• Statistics released by the VA in 2013 indicate that 22 veterans die by suicide every day. Previous research indicates that suicidal ideation is a robust predictor of future suicide attempts. To further understand risk factors that might contribute to the suicidal ideation among veterans and subsequently inform prevention and intervention efforts, DeBeer, Kimbrel, Meyer, Gulliver, and Morissette (2014) explore the interaction between post-traumatic stress disorder (PTSD) and depressive symptoms and social support.
• Findings indicate that there is an association between symptom severity, post-deployment social support and suicidal ideation. Regardless of the severity of their symptoms of PTSD or depression, veterans with high levels of support were less likely to attempt suicide. However, when social support was low, PTSD/ depression symptoms increased the risk of suicidal ideation.
• Future research should investigate the effectiveness of social support interventions in reducing risk of suicidal behavior in Veterans with PTSD and depressive symptoms.
“Rates of suicide are alarmingly high in military and veteran samples. Suicide rates are particularly elevated among those with post-traumatic stress disorder (PTSD) and depression, which share overlapping symptoms and frequently co-occur. Identifying and confirming factors that reduce, suicide risk among veterans with PTSD and depression is imperative. The proposed study evaluated whether post-deployment social support moderated the influence of PTSD–depression symptoms on suicidal ideation among Veterans returning from Iraq and Afghanistan using state of the art clinical diagnostic interviews and self-report measures. Operations Enduring and Iraqi Freedom (OEF/OIF) Veterans (n=145) were invited to, participate in a study evaluating returning Veterans’ experiences. As predicted, PTSD–depression symptoms had almost no effect on suicidal ideation (SI) when post-deployment social support was high; however, when, post-deployment social support was low, PTSD–depression symptoms were positively associated with SI. Thus, social support may be an important factor for clinicians to assess in the context of PTSD and depressive symptoms. Future research is needed to prospectively examine the inter-relationship between PTSD/depression and social support on suicidal risk, as well as whether interventions to improve social support result in decreased suicidality.”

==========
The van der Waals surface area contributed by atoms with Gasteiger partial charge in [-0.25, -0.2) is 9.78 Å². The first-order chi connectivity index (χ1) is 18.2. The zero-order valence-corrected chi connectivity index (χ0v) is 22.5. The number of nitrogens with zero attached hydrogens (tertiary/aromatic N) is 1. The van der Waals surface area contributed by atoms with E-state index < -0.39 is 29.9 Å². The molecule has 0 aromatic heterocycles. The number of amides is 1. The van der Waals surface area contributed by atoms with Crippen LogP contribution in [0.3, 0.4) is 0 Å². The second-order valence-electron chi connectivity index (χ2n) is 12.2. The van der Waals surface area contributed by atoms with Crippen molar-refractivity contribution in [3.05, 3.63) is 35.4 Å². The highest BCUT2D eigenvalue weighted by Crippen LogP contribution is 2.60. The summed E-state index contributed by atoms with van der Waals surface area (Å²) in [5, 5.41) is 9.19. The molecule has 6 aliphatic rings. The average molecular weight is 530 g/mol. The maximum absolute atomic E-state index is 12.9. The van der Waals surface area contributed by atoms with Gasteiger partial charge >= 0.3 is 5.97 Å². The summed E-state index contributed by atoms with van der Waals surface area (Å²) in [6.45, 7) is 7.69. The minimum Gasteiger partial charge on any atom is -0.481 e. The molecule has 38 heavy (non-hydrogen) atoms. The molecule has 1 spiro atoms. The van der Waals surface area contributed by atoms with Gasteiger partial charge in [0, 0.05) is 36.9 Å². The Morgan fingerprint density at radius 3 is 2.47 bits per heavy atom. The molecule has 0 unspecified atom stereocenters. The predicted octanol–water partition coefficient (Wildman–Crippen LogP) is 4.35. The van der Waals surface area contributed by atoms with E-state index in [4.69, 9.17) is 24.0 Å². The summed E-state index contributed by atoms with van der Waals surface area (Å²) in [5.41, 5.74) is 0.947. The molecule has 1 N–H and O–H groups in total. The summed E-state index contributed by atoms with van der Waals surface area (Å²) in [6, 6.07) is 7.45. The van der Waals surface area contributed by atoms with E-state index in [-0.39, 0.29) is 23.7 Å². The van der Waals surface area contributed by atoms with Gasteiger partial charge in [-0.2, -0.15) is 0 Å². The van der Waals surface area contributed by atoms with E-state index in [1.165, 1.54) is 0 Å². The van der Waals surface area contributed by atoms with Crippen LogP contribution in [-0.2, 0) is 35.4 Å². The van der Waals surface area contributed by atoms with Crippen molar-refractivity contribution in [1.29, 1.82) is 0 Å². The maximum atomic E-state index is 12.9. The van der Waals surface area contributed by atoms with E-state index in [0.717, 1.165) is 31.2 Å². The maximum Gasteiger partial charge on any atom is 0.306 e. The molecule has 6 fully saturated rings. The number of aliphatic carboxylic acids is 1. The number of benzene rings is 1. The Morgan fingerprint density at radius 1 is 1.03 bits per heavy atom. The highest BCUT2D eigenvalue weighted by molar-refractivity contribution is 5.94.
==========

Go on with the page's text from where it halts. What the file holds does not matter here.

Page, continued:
Healthcare providers serving veterans struggling with PTSD-depression symptoms should consider evaluating the strength of social support systems (e.g., family, friends, and individuals within the community who provide emotional sustenance and instrumental assistance), particularly how veterans perceive their social support. If the clinician finds that a veteran with PTSD-depression symptoms does not have a strong social support system, the clinician should consider implementing strategies that help veterans increase their perceived or actual social support levels. Healthcare providers should recommend therapy as a means of reducing suicidal ideation risk for veterans with PTSD-depression symptoms. In addition to therapy as a preventative measure, Veterans experiencing PTSD-depression symptoms who have high levels of social support should be encouraged to utilize and rely on their support systems.
VA has provided significant resources to individuals with PTSD and other mental health problems, including health services and clinician training in evidenced-based therapy to reduce PTSD-depression symptoms (i.e., cognitive processing therapy, prolonged exposure, cognitive behavioral therapy for depression, acceptance and commitment therapy for depression). Recent evidence indicates that both cognitive processing therapy and prolonged exposure therapy that are implemented throughout VA reduce suicidal ideation (Gradus, Suvak, Wisco, Marx, & Resick, 2013). Given the importance of social support, healthcare providers serving veterans might offer additional educational resources that teach veterans how to form healthy and positive social support systems or how to reconnect with their support system. State and local policymakers might offer resources to family members or other individuals who work with veterans struggling with PTSD-depression symptoms. These resources could better inform family members and friends on how to positively support their veterans and engage them in treatment.
For Future Research
Given findings that social support moderates the influence of PTSD and depression on suicidal ideation, future research should evaluate whether social support prospectively predicts suicidal ideation and behavior. Future research might also evaluate the development of different types of social support systems for veterans, as well as shifts in social support, particularly during times of high stress (e.g., deployment, post-deployment). Researchers should continuing exploring the best ways to assist veterans with low levels of social support, including incorporating social support interventions into existing treatments for PTSD and depression to examine whether this further reduces suicidal ideation and risk for suicide. It would also be beneficial to also evaluate changes in social support in relation to suicide risk. Future research should further explore how social support shapes the treatment a veteran receives and long-term recovery from mental health problems.